Books & Music
Food & Wine
Health & Fitness
Hobbies & Crafts
Home & Garden
News & Politics
Religion & Spirituality
Travel & Culture
TV & Movies
Mothman of West Virginia
In the Ohio River Valley, near the Chief Cornstalk hunting grounds, a father and daughter were amazed to see a huge man with wings fly into the air, in 1961.
A couple of weeks after Halloween, on November 12, 1966, five men working in a local cemetery near Clendenin, West Virginia, saw a “brown human being” take off from a cluster of trees, flying over their heads.
On November 15, a man-sized beast with large moth-like wings and big glowing red eyes, was reported in Point Pleasant, West Virginia, by the Scarberrys and the Mallettes. Driving by an abandoned WWII TNT factory, near Point Pleasant, the two couples noticed “two red lights” in the darkness by the factory gate. When the stopped their vehicle, they saw the lights were “the glowing red eyes of a large animal, shaped like a man, but bigger, flesh-colored, with big wings folded against its back.” Mrs. Scarberry remarked that its eyes dominated the head, and if you looked too closely at the eyes, they had a hypnotic effect.
Mrs. Scarberry went on to tell of the creature’s wing being caught, and the creature was attempting to free himself with its “really big” hands. She believed the creature was very scared. When it finally managed to free the wing, it ran into the abandoned building.
A few minutes later, when the Scarberrys and the Mallettes were driving down Route 62 on their way back to town to tell the authorities, the creature began chasing them. Flying above the ‘57 Chevy at speedometer-burying speeds, making odd squeaking sounds, the Mothman pursued them all the way to the city limits, then flew off.
The next night, a posse combed the area, looking for the winged man. Two couples living near the TNT plant, reported seeing the Mothman behind their parked car. It was in a recumbent position, before rising up from the ground. Large and gray, with glowing red eyes, it watched them through the windows from their porch, as they called the police.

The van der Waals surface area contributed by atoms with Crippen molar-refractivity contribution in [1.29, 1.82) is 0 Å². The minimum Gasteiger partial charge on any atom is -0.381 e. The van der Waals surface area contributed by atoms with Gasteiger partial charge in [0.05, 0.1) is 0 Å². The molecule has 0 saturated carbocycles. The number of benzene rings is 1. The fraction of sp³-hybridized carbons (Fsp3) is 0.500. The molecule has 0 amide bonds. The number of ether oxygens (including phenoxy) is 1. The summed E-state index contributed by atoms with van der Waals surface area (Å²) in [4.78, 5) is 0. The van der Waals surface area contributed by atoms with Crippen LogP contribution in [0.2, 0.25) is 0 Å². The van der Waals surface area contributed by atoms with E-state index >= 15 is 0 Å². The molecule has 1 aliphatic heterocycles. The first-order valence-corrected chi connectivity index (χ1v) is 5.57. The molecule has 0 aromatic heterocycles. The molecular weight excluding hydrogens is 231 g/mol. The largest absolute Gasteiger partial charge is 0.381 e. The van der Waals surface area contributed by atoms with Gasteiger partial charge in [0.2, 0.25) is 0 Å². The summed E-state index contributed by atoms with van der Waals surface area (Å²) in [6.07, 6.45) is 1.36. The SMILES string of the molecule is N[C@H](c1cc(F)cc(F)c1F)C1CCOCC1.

A week later, Mothman was witnessed flying over the region, by four people. The next day, a witness reported seeing the creature standing in a field, before “it spread its wings and flew alongside his car,” until he reached the city limits.
One unusual sighting reported by Newell Partridge, a building contractor in Salem, included some odd details. He was watching television one night, when the screen went dark. A “weird pattern filled the screen,” and he heard “loud, whining sounds from outside.” Bandit, his canine companion, started barking and whining. When the contractor walked outside, Bandit was near the barn. When Partridge focused his flashlight in that direction, he saw “two red circles that looked like bicycle reflectors.” They were moving in the darkness, and scared Partridge enough that he went back into the house and didn’t come out until morning. Bandit was gone, and was never seen again.
During November and December of 1966, and all through the following year, there were actually more than a hundred sightings of Mothman reported from all over West Virginia. The creature was always described as having a ten-foot wingspan, large glowing red eyes, and an accompanying feeling of dread. One witness dropped her infant baby when confronted by the Mothman.
An increase in UFO sightings and “funny red lights” in the sky was reported in the area during the time of the Mothman, leading many to believe the creature might be an alien.
Point Pleasant is located between two wildlife management areas, and the empty TNT plant has “miles of subterranean tunnels” running under the buildings. What a perfect place for the creature to make its home while in the area!
After the Silver Bridge over the Ohio River collapsed, killing forty-six people, on December 15, 1967, because of a manufacturing flaw, the creature seems to have disappeared from the area. Many of the people who died had been principal Mothman witnesses, leading many to believe that the creature had been trying to warn of the danger. There are some who think it might have been responsible for the disaster.
Although documented sightings are not recorded after December 15, there were a few reports that officials “brushed off” because they were dealing with the bridge catastrophe.
In December of 1966, Investigator and Reporter John Keel talked to many witnesses in the area, and compiled information that included a number of poltergeist cases and other unexplained occurrences, such as cars stalling for no reason. Keel was certain all this activity was related to the Mothman sightings.
References/Sources/Additional Information and Reading:
Blackman, W. Haden. The Field Guide to North American Monsters. NY: Three Rivers Press, 1998.
Coleman, Jerry D. Strange Highways: A Guidebook to American Mysteries & The Unexplained. Alton, Illinois: Whitechapel Productions Press, 2003.
Troy Taylor (2007). Unexplained America - "Mothman: the enigma of Point Pleasant". Dark Haven Entertainment. Retrieved on 2007-12-18.
The Mothman Prophecies, by John A. Keel, Saturday Review Press, 1975 and Tor Books, (paperback) 2002 ISBN 0-7653-4197-2
Coleman, L. "Mothman and Other Curious Encounters". (2002). ISBN 978-1931044349 or (ISBN 1-931044-34-1)
Keel, John A. "The Mothman Prophecies" (2007). ISBN 0-7653-4197-2
Content copyright © 2015 by Deena Budd. All rights reserved.
This content was written by Deena Budd. If you wish to use this content in any manner, you need written permission. Contact Deena Budd for details.
Website copyright © 2016 Minerva WebWorks LLC. All rights reserved.